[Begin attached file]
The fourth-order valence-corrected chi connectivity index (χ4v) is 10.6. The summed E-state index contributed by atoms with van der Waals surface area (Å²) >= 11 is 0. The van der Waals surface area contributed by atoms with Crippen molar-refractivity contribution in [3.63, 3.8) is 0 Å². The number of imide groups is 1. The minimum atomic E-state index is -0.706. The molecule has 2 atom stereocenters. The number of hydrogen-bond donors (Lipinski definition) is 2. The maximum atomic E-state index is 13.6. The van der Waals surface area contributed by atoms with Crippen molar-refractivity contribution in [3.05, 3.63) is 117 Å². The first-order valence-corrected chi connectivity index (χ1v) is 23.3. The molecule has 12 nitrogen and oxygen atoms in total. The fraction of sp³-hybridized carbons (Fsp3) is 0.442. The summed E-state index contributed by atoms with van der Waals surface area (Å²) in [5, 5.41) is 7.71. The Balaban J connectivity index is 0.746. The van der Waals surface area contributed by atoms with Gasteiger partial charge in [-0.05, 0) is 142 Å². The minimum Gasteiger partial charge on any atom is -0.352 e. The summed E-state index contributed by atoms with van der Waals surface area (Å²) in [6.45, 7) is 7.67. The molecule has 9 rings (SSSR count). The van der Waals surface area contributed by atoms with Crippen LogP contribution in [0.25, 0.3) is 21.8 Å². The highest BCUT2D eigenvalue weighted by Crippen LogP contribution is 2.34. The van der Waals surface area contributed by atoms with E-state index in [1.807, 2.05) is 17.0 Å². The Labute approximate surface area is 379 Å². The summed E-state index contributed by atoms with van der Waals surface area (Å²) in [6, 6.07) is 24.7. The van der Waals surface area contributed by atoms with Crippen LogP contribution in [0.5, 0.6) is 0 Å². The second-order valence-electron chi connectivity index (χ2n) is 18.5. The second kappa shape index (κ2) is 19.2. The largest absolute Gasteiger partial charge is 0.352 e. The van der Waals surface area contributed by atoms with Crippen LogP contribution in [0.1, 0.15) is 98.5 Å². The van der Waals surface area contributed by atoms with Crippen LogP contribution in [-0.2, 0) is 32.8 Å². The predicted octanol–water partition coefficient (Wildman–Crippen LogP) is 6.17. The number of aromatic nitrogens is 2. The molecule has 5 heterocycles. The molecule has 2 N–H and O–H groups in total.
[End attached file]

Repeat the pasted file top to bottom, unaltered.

The fourth-order valence-corrected chi connectivity index (χ4v) is 10.6. The summed E-state index contributed by atoms with van der Waals surface area (Å²) >= 11 is 0. The van der Waals surface area contributed by atoms with Crippen molar-refractivity contribution in [3.63, 3.8) is 0 Å². The number of imide groups is 1. The minimum atomic E-state index is -0.706. The molecule has 2 atom stereocenters. The number of hydrogen-bond donors (Lipinski definition) is 2. The maximum atomic E-state index is 13.6. The van der Waals surface area contributed by atoms with Crippen molar-refractivity contribution in [3.05, 3.63) is 117 Å². The first-order valence-corrected chi connectivity index (χ1v) is 23.3. The molecule has 12 nitrogen and oxygen atoms in total. The fraction of sp³-hybridized carbons (Fsp3) is 0.442. The summed E-state index contributed by atoms with van der Waals surface area (Å²) in [5, 5.41) is 7.71. The Balaban J connectivity index is 0.746. The van der Waals surface area contributed by atoms with Gasteiger partial charge in [-0.05, 0) is 142 Å². The minimum Gasteiger partial charge on any atom is -0.352 e. The summed E-state index contributed by atoms with van der Waals surface area (Å²) in [6.45, 7) is 7.67. The molecule has 9 rings (SSSR count). The van der Waals surface area contributed by atoms with Crippen LogP contribution in [0.25, 0.3) is 21.8 Å². The highest BCUT2D eigenvalue weighted by Crippen LogP contribution is 2.34. The van der Waals surface area contributed by atoms with E-state index in [1.807, 2.05) is 17.0 Å². The Labute approximate surface area is 379 Å². The summed E-state index contributed by atoms with van der Waals surface area (Å²) in [6, 6.07) is 24.7. The van der Waals surface area contributed by atoms with Crippen LogP contribution in [0.5, 0.6) is 0 Å². The second-order valence-electron chi connectivity index (χ2n) is 18.5. The second kappa shape index (κ2) is 19.2. The largest absolute Gasteiger partial charge is 0.352 e. The van der Waals surface area contributed by atoms with Crippen LogP contribution in [0.1, 0.15) is 98.5 Å². The van der Waals surface area contributed by atoms with Crippen LogP contribution in [-0.2, 0) is 32.8 Å². The predicted octanol–water partition coefficient (Wildman–Crippen LogP) is 6.17. The number of aromatic nitrogens is 2. The molecule has 5 heterocycles. The molecule has 2 N–H and O–H groups in total.